She and her husband are not from the same Orthodox community my family is from. They’re part of a much more right wing and insular world. She comes from a Satmer family – her husband wears a streimel (a fur hat) – yet she loves us and accepts us for who we are and believes that our path as observant Jews is just as valid as hers is. She is a lover of all Jews and all good people. I commented to her that non-Orthodox Jews and non-Jews generally have a negative association with the Orthodox – especially the “ultra-Orthodox,” and she told me that she’s never had that experience. I had to explain to her that it’s because she personally breaks down the negative stereotypes with every new person she meets.
And she’s been calling me to say “good Shabbos” every week for the last fifteen years. I don’t know how many people are on her “good Shabbos” list. I can only imagine. But any time between Wednesday night when Shabbos begins to “descend” until right before Shabbos itself, I have gotten a quick call from her to wish me a “guten (good) Shabbos,” and she tells me that I should be “gebentched” (blessed). I do feel blessed when she calls.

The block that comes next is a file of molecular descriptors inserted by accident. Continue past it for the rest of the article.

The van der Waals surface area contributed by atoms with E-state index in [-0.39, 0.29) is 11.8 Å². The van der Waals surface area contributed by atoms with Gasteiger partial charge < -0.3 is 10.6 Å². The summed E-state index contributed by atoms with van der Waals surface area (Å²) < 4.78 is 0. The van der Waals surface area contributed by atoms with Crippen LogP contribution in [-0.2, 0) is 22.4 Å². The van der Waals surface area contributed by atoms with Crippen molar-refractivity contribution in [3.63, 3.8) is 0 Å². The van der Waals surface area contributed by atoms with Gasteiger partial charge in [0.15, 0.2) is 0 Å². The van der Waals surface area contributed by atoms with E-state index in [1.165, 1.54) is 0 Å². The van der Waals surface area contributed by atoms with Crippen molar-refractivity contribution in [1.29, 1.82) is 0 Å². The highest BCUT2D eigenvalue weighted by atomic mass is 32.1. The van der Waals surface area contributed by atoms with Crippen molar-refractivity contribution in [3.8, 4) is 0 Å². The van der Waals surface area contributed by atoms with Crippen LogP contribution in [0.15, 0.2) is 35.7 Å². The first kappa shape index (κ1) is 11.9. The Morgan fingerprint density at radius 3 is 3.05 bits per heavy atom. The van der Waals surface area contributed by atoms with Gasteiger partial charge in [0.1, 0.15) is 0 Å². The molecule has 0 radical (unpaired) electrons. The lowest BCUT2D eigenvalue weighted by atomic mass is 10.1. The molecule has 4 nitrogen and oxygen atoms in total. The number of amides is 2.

She is the most positive person I have ever met, but it’s not because she has had a perfect life or that she is out of touch with reality. She is not wealthy by any stretch of the imagination – she wants her husband learning Torah for as long as he can – so they live on only her modest income – but she is content with what she has. She had infertility troubles for years when all she wanted was to start a family, and although, thank God, since she started being able to have kids she’s been blessed with eight (seven of them healthy) – she’s also lost many pregnancies in her second and even third trimesters. And her pregnancies are hard – full of nausea, heartburn, and serious back pain. She’s mentioned these things in passing, but you’d never see it on her face. Any mention of a difficulty or how she doesn’t sleep much always comes with a “Baruch Hashem” (thank God)!
On our most recent visit, I had a feeling she was pregnant again. When we had last visited, she had had my family (of six) over for a three day stay a month after her eighth child was born, along with numerous other guests! This woman is from a very large family and would love to have more children, so when I got the hint the next one was on the way, I was truly happy for her.